Bold New Partnerships

The planning process, which will run up to August 2019, does more than provide a legal basis to a slum upgrade. According to the county, “The approach to the Special Planning Area intervention in Mukuru is conceptually a reconfiguration of the planning process.” A key aspect of the evolved approach is that it goes beyond the planning department of the county government to incorporate all departments of the county, as well as multidisciplinary consortia of non-state actors.

At the end of 2017, 37 organizations had signed up to participate in the development of the plan. One of the generally agreed-upon principles among the participating organizations is that the SPA is strengthened by pooling different types of resources from multiple sources toward a common goal. The participation of these organizations in the planning has been largely self-financed. Muungano is to provide community organization and community- focused financing. It plays a key role in what has been called the Coordination, Community Organization, and Communication consortium. This group, discussed in greater depth below, seeks to ensure that every technical consortium has meaningful engagement with the community and, in turn, that community voices remain at the forefront of the planning process.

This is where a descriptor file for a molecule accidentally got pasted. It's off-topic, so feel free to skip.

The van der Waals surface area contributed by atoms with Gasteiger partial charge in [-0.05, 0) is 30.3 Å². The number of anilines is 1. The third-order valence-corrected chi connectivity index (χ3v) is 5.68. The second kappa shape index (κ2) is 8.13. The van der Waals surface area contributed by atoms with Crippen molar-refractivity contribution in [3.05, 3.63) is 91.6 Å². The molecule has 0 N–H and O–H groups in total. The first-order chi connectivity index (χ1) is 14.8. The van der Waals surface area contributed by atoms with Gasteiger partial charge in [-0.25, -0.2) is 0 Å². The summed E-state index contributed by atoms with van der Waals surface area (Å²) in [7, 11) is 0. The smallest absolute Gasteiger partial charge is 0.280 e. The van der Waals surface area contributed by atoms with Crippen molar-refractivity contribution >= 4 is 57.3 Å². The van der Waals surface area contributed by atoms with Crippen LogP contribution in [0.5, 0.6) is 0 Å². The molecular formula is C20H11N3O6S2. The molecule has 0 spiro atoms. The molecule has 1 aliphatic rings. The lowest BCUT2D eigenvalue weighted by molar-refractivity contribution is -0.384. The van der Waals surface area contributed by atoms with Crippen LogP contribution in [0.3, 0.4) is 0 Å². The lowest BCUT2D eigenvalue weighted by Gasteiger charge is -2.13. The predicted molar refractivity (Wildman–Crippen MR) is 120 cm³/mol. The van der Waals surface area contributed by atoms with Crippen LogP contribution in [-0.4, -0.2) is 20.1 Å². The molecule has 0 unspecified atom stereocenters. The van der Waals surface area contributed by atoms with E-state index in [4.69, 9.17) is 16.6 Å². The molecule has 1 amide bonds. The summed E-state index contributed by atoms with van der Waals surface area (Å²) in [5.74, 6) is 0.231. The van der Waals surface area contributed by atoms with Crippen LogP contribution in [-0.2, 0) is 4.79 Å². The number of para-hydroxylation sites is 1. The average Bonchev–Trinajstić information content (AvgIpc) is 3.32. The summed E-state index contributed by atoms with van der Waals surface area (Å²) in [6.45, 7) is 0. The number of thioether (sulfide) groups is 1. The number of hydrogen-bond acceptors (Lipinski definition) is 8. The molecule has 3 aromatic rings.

The diversity of participating organizations is another piece of the scale puzzle. Civil society and development organizations are well represented. In addition to Muungano was Wanavijiji and its professional support organizations Akiba Mashinani Trust (AMT) and SDI Kenya, Caritas Switzerland leads a consortium to develop the water, sanitation, and energy plan, while Stockholm Environment Institute leads the environment consortium.

Academia is also prominently represented, with the Strathmore University Business School leading the finance consortium; the University of Nairobi leading the housing, commerce, and infrastructure consortium; and the University of California, Berkeley, participating in three consortia (housing, environment, and health services).

A distinct difference between Kenya’s previous slum upgrading experience and the Mukuru process is the involvement of private sector firms. Ordinarily, private sector corporate social responsibility schemes make sizable charitable contributions to development efforts such as children’s homes and other charity projects. In Mukuru, the Kenya Medical Association, a health professional body, leads the consortium that will develop the health services plan. The consortium of land and legal issues has the support of New York-based global firm Sullivan & Cromwell LLC and one of Kenya’s top legal firms, Pandya & Poonawala advocates.

Making the Case for Slum Upgrading: Unlocking the Poverty Penalty

Boy, nothin’ in life is free
That’s why I’m askin’ you what can you do for me
I’ve got responsibilities…
So I’m lookin’ for a man whose got money in his hands